Upon hearing this read some of the temple leadership were convicted and said the king needs to hear God’s offer to forgive their iniquity; thinking he might listen. The king sends for the scroll and has it read. Scripture tells us that when three or four columns were read, “the king would cut them off with a penknife and throw them into the palace fireplace, until the entire scroll was consumed in the fire.” (Jeremiah 36:22-23) Such was this king’s disdain for Jeremiah and indifference for God.
Jeremiah had been warning the people of the ascendency of the power of the Babylonians; that God was going to use them to put an end to Judah’s corrupt leadership. The King and his court were leading headlong into idolatry. As is the case in many places, the political leadership was insulated from what was obvious to others. King Jehoiakim had many court prophets telling him what he wanted to hear—don’t worry the Babylonians will never be able to touch you. It was not long after this that Nebuchadnezzar captured Jerusalem deported the leading citizens and then in a return visit destroyed the city, razing the temple and palace and leaving only poor people in the land. I do not have to tell you that many people were killed during these invasions.
As for Jeremiah, he was imprisoned by these final Judean kings before being left by the Babylonians among the very weak and poor so they would never threaten Babylon’s power again. Jeremiah was born a priest and was called to be a prophet. He witnessed the destruction of that temple he loved and its worship he had dedicated his life to serve. He saw the wickedness of Babylon’s treatment of his fellow citizens. He endured persecution by his own people, the cruelty of a long imprisonment, and the horrors of a protracted siege. Yet he would say: The Lord is my portion,’ says my soul, ‘therefore I will hope in him.’
When we read, as we did this morning, of Jeremiah’s call and commission it is good to keep in mind that Jeremiah is reflecting back after these many years of preaching. Our tendency is to read this text as the word of a young man with a great vision for the life before him. Jeremiah has written this on the scroll that was read before this hard-hearted king. He is looking back. Note where he finds hope, or more to the point, in whom he finds hope. Note his emphasis on the action God was taking.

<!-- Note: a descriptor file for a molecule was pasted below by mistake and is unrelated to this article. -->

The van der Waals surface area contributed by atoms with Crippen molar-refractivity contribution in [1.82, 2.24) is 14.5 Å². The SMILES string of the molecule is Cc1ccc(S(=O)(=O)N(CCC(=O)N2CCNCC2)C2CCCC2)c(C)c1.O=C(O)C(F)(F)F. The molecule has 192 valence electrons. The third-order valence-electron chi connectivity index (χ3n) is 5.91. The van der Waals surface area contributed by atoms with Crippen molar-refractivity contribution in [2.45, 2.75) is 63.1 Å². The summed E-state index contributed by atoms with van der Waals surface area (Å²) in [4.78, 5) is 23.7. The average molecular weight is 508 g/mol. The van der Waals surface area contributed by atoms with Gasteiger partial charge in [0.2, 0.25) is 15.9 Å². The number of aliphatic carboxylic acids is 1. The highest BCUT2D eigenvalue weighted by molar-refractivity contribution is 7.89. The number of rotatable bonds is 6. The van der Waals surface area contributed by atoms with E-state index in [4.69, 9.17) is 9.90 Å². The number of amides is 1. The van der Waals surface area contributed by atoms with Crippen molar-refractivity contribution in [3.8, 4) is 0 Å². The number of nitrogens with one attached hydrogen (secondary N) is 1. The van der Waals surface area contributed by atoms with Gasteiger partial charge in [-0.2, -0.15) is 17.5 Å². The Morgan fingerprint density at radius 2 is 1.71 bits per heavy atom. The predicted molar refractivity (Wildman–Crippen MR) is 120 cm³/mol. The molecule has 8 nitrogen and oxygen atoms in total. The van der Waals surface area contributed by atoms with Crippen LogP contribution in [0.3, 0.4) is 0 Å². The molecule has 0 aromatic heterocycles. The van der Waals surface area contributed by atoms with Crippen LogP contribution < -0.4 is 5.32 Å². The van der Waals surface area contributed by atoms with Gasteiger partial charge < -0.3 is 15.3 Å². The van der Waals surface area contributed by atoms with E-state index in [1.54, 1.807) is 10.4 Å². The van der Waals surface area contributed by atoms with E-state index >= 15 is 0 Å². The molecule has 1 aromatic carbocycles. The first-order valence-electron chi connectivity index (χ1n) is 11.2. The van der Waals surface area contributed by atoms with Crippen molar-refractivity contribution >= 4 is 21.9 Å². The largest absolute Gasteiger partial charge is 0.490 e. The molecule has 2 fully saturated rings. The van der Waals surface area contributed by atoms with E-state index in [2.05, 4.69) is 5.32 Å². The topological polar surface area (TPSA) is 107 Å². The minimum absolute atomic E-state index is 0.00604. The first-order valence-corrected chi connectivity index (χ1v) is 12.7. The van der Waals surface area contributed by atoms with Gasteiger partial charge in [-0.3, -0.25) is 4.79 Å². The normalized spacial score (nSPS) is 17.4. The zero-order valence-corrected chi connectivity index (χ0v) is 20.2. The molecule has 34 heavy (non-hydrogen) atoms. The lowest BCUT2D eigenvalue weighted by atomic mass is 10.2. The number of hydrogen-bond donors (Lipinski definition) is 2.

“Now the word of the Lord came to me saying, ‘Before I formed you in the womb I knew you,
and before you were born I consecrated you; I appointed you a prophet to the nations.’ … ‘ Do not be afraid of them, for I am with you to deliver you, says the Lord.’ ‘Now I have put my words in your mouth. See, today I appoint you over nations and over kingdoms.”
2. Hope, for Christians, is a future certainty grounded in a present reality. The present reality is the faithfulness of God. In faith we recognize the landmarks that identify God’s faithfulness to his people. One such landmark is Israel’s release from slavery in Egypt and her passage through the Red Sea and the stamp at Sinai, the gift and claim of the Ten Words, wherewith God stamped his people indelibly as surely as circumcision is indelible.
Another landmark is Joshua’s leading the same people into the promised land. Another is God’s preservation of his people in Babylon; captivity did not render them outside God’s care. It was Jeremiah who wrote to the exiles telling them to “seek the welfare of the city where I have sent you in exile … for in its welfare you will find your welfare.” (Jeremiah 29:7) Another landmark is God’s bringing his people back from exile in Babylon and his joining with them in the celebration of their homecoming. Again it was Jeremiah who gave that great word of hope that they would return to the land. (Jeremiah 29:10-14)
The most noteworthy landmark of God’s faithfulness to his people, however, and the one that towers over all others, is the resurrection of Jesus Christ from the dead. Here God fulfilled his promise to his Son. And the promise now fulfilled to the Son continues to spill over onto all whom the Son summons, over onto all who cling to the Son in faith. God has promised to renew the entire cosmos in Christ. The raising of the Nazarene from the dead is the first instalment of this and its guarantee as well. Therefore the raising of Jesus Christ is the crowning landmark of God’s faithfulness.